Bruschetta


2-3 tomatoes diced small, or 1 can petite diced tomatoes
2 cloves garlic minced
2 basil leaves finely chopped and more for topping
pepper and olive oil to taste
Thinly sliced mozzarella or Goat Jack cheese
For extra zip add some crushed red pepper, 1/4-1/2 c chopped bacon (like the pre-packaged already chopped refrigerator kind) 1/4 c finely diced red onion and/or 2 tsp finely chopped green onion.


Mix thoroughly and top each piece of bread with a heaping tsp or so of bruschetta. Add the thinly cheese and another thin slice of fresh basil to the top of each piece. Broil again for another 2-3 min or so til cheese is mostly melted and bread is browned nicely. Serve and enjoy!


     White Bean Spread


2 c great northern beans (cannellini beans, about 1 can)
1 tsp dried basil
2 tsp fresh lime juice
1 clove garlic
1 tsp cumin
dash salt
2 tbsp grated parmesan cheese
2 tbsp olive oil


Add all ingredients to food processor and puree. Then either leave the spread as a dip for the toasted bread like my book suggested, or spread a tsp or so on each little round and add a little of the thinly sliced cheese from above and broil for an additional 2-3 min. Turns out quite nice warmed like the bruschetta!

Wednesday, March 3, 2010

Back to the Land of Technology

     Well, sorta. I actually have been typing on my parents Dell, and I am now officially used to a Mac, and let's just say this sentence took double the time to type. I will blame it on that so I don't have to admitt how much mommy/pregnancy/travel brain kicks in after a week of the most mental stimulation being "where do I buy my next meal" to "ok I will NOT let highway hypnosis (whatever that is) get the best of me on this leg of my like 24 hr total drive. I am determined to get this blog super organized and exciting while I am here on "vacation" in Denver for the next month, and you are SURE to get all kinds of exciting recipes out of it too...if only I can keep up the premise that cooking is still fun even on vacation and that I can and will find the time to write about it despite screaming kids, diaper blowouts and other regular daily mishaps. I have a fun new book for you all to take a look at...I think it was one of my mom's publisher clearing house freebies or something like that. "Favorite Brand Name Best Loved Whole Grain Recipes" (mouthful) We tried the whole wheat chunky double chocolate cookies....can I just say super yum? And what a glorious debut to jump-start my way back into cooking! I really like it for the great meal and snack ideas using all kinds of whole grains, I surely run out of ideas for barley and even rice on my own, and this book was chock full of 'em! Here is a link to this sweet little find on Amazon.com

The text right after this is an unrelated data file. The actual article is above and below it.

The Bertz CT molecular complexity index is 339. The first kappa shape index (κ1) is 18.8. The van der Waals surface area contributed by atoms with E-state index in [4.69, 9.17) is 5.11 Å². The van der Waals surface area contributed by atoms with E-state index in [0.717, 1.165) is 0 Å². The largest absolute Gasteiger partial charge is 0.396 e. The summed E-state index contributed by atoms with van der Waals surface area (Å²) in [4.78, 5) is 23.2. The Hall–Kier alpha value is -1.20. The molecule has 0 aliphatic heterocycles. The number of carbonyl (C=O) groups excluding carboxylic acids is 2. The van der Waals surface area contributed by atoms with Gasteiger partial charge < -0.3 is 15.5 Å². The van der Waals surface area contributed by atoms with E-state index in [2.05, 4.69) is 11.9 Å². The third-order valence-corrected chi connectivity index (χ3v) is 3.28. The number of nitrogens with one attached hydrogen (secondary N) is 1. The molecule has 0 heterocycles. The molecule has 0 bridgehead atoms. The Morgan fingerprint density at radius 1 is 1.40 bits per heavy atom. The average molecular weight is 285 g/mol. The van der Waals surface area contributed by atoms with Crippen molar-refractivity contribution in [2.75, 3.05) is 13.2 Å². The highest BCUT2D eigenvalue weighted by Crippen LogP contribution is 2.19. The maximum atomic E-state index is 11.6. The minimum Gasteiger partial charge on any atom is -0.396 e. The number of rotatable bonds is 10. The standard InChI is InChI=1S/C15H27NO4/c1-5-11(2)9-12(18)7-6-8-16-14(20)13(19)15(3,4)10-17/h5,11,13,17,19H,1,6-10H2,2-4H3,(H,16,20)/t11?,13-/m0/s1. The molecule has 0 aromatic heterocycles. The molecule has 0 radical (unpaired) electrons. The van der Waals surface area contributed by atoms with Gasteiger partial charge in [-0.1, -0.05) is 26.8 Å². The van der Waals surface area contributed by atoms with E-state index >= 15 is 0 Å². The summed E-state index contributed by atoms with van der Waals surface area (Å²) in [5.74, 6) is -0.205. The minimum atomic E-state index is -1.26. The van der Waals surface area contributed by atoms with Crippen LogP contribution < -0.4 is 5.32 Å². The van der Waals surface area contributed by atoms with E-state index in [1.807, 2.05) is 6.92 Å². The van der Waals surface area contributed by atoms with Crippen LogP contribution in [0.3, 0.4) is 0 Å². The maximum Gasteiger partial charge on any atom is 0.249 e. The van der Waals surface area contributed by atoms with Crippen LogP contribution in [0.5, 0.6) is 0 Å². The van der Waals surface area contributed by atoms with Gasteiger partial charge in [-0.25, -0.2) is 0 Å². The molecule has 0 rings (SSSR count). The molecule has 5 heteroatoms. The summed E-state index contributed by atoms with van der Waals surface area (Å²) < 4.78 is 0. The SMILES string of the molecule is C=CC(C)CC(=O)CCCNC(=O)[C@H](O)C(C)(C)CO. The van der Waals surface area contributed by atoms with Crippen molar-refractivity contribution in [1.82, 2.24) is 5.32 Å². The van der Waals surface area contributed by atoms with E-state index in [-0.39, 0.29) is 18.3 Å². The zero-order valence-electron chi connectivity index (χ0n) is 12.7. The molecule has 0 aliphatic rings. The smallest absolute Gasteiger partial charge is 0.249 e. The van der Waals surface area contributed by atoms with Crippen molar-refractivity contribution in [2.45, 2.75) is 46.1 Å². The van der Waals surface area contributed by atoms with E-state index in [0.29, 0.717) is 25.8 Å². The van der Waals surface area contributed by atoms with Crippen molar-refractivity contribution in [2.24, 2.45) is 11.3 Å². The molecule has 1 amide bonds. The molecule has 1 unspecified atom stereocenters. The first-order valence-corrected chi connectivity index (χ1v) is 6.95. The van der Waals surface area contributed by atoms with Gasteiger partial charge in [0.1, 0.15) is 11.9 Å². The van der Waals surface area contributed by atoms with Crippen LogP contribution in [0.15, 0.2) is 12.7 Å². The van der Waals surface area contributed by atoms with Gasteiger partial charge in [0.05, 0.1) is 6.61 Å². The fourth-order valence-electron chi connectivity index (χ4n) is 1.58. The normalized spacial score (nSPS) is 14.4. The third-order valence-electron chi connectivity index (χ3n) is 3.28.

Best Loved Whole Grain Recipe Book; Amazon


     Chunky Double Chocolate Cookies


4 squares (1 oz ea) unsweetened chocolate
1 c all purpose flour
1 c whole wheat flour
1 1/2 tsp baking powder
1/2 tsp salt
1 1/2 c packed brown sugar
3/4 c butter, softened
1 tsp vanilla
2 eggs
12 oz white chocolate chopped or 1 12 oz pack white chocolate chips
1 c chopped nuts (optional)


Preheat oven to 350^. Melt chocolate according to package directions. Combine flours, powder and salt in a medium bowl. Beat brown sugar, butter, and vanilla in a large bowl with a mixer til light and fluffy. Add eggs, beat til blended. Beat in melted chocolate. Gradually add flour mixture, mixing well after each addition. Stir in white chocolate chips and nuts. Drop by teaspoon full 2 inches apart on ungreased cookie sheets. Bake 11-12 min, cool for atleas 1 min before removing to a cookie rack. Makes about 3 1/2 dozen cookies



Enjoy and remember what the Monty Python boys always say,"No one expects the Spanish Inquisition"
Or something like that. Atleast thats how I have to see things after a crazy week of driving, moving, disneyland, crowds and otherwise. I hope I didn't leave anyone stranded, I promise to be more proactive... in the near future anyway!